Increasingly, couples struggling with fertility turn to assisted reproductive techniques to have children, including in vitro fertilization (IVF). Despite the demonstrated influence of preconception male health and lifestyle choices on offspring development, studies examining IVF success rates and child health outcomes remain exclusively focused on maternal factors.
The recently released study at Texas A&M University is a part of Golding’s ongoing investigation of how male drinking before conception affects the emergence of alcohol-related diseases and birth defects. This study emphasizes how critical it is to underline the dangers of alcohol usage for both parents, not just the woman, when discussing fertility and pregnancies.
The new study uses a mouse model to determine the effects of a potential father’s drinking on IVF pregnancy outcomes. The model includes three groups: a control group representing men who don’t drink, a group representing men who regularly use alcohol up to the legal limit, and a group representing men who regularly drink alcohol at one and a half times the legal limit.
The study’s findings showed that the likelihood of a successful IVF pregnancy decreased with the alcohol a man drank before donating sperm.
Dr. Michael Golding’s laboratory at Texas A&M University said, “Seeing the negative effects in both the legal limit group and the group drinking at one and a half times the legal limit revealed that as alcohol dose increases, things get worse. That surprised me. I didn’t think that it would be that cut and dry. That emphasized that even very modest levels of exposure were breaking through and impacting conception, implantation, and overall IVF pregnancy success rates.”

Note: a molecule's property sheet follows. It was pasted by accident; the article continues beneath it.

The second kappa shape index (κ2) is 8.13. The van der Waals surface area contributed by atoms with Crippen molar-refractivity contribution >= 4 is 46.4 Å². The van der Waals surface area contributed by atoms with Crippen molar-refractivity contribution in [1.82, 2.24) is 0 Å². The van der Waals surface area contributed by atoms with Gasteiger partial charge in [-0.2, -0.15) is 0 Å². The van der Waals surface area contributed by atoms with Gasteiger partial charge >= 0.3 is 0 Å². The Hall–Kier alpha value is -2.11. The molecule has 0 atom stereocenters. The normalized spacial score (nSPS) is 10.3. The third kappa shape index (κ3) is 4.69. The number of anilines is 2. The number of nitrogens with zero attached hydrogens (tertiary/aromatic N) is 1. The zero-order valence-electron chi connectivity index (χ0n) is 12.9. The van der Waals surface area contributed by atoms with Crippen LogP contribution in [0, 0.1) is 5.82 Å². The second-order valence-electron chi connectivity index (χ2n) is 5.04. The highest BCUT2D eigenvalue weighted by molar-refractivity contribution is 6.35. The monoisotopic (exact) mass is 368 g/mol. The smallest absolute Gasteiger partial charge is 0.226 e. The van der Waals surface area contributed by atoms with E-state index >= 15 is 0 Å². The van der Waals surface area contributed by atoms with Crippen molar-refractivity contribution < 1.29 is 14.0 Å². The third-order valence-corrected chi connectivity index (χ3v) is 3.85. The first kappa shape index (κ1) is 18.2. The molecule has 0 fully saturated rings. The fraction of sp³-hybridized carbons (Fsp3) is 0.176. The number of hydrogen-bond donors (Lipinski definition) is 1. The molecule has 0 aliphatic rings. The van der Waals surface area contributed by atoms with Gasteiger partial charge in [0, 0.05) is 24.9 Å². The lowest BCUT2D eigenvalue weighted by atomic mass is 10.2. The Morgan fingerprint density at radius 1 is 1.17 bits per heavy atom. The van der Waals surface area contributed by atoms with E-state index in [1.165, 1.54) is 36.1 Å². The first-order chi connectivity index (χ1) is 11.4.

Alexis Roach, a Ph.D. candidate helping conduct research in Goldings lab, served as the first author of the recently published IVF research paper. She said their findings and other research conducted in Golding’s laboratory challenge the primarily maternal-focused narrative of previous IVF research. She also said it’s essential to make the findings of this research accessible to the public.
“The most important aspect of this research is that it makes it clear that everybody plays a role in achieving successful pregnancy outcomes, even though the general assumption is that it’s just women. The most important thing to take away from this is that if you’re a male considering having a family, abstain from alcohol until your wife gets pregnant.”
The study raised more queries about paternal drinking and prenatal development. These issues and the paternal components of foetal alcohol spectrum disorders, a group of ailments that can happen when a person is exposed to alcohol before birth, are still being studied by Golding’s lab. By checking the father’s role in it, his work seeks to provide a comprehensive look at understanding foetal growth and pregnancy.